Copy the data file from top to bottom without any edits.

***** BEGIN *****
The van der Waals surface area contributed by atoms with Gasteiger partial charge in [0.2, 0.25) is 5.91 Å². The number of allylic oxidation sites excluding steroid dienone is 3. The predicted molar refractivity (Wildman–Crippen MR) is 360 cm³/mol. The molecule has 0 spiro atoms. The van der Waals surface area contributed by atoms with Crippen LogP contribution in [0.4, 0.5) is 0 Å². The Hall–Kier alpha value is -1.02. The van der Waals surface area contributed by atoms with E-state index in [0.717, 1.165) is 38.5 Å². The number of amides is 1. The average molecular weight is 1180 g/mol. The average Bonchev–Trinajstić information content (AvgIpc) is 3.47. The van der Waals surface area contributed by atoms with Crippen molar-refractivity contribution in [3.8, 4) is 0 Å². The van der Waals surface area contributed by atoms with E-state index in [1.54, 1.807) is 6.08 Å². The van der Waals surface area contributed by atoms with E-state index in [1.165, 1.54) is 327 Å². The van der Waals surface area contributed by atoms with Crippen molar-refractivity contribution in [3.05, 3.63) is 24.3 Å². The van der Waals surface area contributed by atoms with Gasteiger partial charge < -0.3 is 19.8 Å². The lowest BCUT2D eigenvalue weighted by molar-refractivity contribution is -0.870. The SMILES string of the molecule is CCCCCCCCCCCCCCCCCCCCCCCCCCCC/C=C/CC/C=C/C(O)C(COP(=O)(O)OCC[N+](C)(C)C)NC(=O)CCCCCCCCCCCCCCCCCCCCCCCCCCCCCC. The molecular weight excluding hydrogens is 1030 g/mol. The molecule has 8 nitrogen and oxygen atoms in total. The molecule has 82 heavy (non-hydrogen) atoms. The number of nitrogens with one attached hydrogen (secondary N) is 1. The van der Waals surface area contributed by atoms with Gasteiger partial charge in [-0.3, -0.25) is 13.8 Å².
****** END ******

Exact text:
The van der Waals surface area contributed by atoms with Gasteiger partial charge in [0.2, 0.25) is 5.91 Å². The number of allylic oxidation sites excluding steroid dienone is 3. The predicted molar refractivity (Wildman–Crippen MR) is 360 cm³/mol. The molecule has 0 spiro atoms. The van der Waals surface area contributed by atoms with Crippen LogP contribution in [0.4, 0.5) is 0 Å². The Hall–Kier alpha value is -1.02. The van der Waals surface area contributed by atoms with E-state index in [0.717, 1.165) is 38.5 Å². The number of amides is 1. The average molecular weight is 1180 g/mol. The average Bonchev–Trinajstić information content (AvgIpc) is 3.47. The van der Waals surface area contributed by atoms with Crippen molar-refractivity contribution in [3.8, 4) is 0 Å². The van der Waals surface area contributed by atoms with E-state index in [1.54, 1.807) is 6.08 Å². The van der Waals surface area contributed by atoms with E-state index in [1.165, 1.54) is 327 Å². The van der Waals surface area contributed by atoms with Crippen molar-refractivity contribution in [3.05, 3.63) is 24.3 Å². The van der Waals surface area contributed by atoms with Gasteiger partial charge < -0.3 is 19.8 Å². The lowest BCUT2D eigenvalue weighted by molar-refractivity contribution is -0.870. The SMILES string of the molecule is CCCCCCCCCCCCCCCCCCCCCCCCCCCC/C=C/CC/C=C/C(O)C(COP(=O)(O)OCC[N+](C)(C)C)NC(=O)CCCCCCCCCCCCCCCCCCCCCCCCCCCCCC. The molecular weight excluding hydrogens is 1030 g/mol. The molecule has 8 nitrogen and oxygen atoms in total. The molecule has 82 heavy (non-hydrogen) atoms. The number of nitrogens with one attached hydrogen (secondary N) is 1. The van der Waals surface area contributed by atoms with Gasteiger partial charge in [-0.3, -0.25) is 13.8 Å².